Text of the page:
In addition, the National Television Authority (NTA) which broadcasts in every state could also be a vital tool in bringing education to more people. The TV station can be customized to promote literacy in states where illiteracy is rampant.  The NTA can do this by creating an interactive educational programme that would be broadcasted in schools round the state to compliment the current curriculum. Parents can also tune in to this station from wherever they are and get involved in their children’s learning.


IV.         Re-training of teachers

The Federal Government has already initiated some Teacher Retraining programmes across the nation due to the high level of unqualified teaching staff.[18] This is a step in the right direction but I believe it would be better if teachers were trained to be more reflective in their practice with emphasis on the special educational needs of the children in their care.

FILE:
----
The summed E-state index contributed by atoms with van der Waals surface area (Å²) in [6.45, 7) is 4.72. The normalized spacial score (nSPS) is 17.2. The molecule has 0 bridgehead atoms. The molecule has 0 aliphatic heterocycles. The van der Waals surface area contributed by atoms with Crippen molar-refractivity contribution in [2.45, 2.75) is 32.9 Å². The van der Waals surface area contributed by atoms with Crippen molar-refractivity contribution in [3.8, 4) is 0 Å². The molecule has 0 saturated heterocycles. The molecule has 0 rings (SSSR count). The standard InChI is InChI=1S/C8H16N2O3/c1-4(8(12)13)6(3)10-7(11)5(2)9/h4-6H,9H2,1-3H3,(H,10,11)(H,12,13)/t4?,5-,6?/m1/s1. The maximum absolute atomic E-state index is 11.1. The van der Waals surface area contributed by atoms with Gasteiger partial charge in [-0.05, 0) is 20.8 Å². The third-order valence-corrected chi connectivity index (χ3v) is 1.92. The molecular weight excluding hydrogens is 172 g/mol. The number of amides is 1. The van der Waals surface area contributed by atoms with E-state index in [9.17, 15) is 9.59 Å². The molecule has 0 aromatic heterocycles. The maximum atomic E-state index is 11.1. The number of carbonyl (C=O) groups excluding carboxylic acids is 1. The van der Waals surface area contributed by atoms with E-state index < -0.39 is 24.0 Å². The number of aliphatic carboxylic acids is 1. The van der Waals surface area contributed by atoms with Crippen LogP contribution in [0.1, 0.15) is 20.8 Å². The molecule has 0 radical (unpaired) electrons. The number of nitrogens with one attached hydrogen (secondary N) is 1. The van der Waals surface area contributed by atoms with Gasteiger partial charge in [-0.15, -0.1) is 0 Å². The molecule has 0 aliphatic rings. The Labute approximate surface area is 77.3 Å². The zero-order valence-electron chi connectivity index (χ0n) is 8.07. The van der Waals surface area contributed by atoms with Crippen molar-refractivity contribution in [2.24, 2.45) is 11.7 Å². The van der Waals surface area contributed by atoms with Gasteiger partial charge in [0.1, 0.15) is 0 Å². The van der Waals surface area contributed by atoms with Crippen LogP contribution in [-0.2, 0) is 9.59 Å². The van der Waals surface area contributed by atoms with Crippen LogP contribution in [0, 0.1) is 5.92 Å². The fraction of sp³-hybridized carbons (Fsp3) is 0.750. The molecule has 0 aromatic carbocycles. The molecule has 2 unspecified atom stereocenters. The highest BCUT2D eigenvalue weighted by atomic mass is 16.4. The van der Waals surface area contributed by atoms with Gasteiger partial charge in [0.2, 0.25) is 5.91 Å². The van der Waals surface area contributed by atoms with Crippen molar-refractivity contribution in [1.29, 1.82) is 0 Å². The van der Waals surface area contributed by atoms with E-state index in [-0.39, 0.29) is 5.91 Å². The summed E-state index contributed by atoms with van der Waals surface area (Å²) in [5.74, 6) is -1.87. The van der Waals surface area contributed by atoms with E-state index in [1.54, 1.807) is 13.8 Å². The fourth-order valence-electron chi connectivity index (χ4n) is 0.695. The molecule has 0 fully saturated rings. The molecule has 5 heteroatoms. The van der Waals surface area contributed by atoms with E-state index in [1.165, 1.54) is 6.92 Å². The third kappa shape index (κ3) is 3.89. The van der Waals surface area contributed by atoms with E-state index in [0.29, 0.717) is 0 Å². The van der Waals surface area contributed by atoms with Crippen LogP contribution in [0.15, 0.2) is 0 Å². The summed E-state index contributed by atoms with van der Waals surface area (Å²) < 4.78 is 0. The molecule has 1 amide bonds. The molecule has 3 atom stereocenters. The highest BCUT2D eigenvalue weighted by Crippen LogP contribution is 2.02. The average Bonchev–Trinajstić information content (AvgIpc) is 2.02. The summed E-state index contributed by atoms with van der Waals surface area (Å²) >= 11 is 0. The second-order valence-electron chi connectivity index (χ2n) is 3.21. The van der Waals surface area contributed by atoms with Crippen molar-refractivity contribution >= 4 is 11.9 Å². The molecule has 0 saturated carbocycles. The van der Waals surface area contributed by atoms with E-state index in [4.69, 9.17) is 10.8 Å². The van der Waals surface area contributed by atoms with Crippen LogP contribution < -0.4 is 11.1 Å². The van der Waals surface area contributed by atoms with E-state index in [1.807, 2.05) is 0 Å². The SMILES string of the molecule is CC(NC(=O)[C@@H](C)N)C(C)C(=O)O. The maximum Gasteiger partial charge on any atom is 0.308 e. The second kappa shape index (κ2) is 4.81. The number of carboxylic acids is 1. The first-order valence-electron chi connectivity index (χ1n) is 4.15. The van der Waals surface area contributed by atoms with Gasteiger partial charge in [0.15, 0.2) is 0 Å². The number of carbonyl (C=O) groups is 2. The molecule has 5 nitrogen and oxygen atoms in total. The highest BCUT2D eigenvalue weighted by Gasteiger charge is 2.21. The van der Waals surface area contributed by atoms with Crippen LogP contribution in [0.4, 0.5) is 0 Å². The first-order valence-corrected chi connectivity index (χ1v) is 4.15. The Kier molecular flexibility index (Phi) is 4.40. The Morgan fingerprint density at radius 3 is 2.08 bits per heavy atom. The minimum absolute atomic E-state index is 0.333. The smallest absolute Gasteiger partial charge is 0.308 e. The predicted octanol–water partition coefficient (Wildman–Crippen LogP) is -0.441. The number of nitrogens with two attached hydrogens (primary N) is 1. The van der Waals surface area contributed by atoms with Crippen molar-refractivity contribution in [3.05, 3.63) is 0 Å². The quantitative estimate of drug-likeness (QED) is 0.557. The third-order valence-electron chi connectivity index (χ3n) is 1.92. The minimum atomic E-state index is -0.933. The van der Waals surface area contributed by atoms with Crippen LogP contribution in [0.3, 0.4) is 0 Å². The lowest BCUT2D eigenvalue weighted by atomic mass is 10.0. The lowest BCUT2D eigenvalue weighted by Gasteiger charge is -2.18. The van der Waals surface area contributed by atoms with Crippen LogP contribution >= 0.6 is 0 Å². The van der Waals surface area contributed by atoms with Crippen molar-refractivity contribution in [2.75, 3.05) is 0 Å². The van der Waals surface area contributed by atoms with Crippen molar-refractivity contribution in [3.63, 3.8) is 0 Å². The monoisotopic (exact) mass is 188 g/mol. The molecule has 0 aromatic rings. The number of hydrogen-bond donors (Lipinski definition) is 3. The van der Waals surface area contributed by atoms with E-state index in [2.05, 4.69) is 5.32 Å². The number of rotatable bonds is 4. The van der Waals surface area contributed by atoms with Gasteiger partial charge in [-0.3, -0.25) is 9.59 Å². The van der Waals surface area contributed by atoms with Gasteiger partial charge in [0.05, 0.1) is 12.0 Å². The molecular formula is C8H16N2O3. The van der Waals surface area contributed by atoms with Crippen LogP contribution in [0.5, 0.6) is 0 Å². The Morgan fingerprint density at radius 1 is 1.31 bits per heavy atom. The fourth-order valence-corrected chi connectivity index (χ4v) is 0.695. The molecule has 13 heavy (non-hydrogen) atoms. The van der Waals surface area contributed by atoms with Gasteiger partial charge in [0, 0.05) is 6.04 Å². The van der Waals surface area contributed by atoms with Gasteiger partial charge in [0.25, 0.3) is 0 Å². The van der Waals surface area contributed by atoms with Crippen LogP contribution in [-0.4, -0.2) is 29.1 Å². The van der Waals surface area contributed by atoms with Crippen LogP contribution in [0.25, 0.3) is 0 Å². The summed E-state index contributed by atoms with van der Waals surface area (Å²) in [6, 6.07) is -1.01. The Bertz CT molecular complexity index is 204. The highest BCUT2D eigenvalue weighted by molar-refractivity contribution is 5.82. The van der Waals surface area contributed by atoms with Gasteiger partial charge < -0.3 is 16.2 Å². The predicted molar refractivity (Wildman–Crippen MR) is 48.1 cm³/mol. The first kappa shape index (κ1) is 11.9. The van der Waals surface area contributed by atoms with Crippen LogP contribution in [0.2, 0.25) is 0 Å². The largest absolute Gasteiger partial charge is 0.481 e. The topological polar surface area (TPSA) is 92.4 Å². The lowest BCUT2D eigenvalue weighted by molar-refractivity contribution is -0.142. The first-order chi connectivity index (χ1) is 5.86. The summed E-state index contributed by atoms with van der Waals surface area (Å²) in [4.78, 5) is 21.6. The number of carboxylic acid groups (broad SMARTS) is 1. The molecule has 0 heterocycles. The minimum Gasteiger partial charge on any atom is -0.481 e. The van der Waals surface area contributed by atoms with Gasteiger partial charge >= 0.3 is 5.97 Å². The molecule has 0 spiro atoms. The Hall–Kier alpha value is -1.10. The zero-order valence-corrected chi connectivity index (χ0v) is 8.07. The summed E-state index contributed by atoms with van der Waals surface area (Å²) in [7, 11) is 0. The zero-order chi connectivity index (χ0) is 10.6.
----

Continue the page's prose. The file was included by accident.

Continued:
Dyslexia, Autism and ADHD are all common learning difficulties that can be detected in children as early as nursery school. These learning difficulties are often mistaken for a child being dull or stubborn by poorly trained teachers. These teachers then get frustrated and impatient with these children who seem to never understand what others find so easy and as a result of this, these special needs kids are ignored or mocked by the teachers and the class. These children grow up believing that school is not for them and lose interest completely. Furthermore, low-income parents would be discouraged from sending their children to school if they perform poorly consistently as they would feel the child would be more beneficial to them if he stays at home and helps out financially.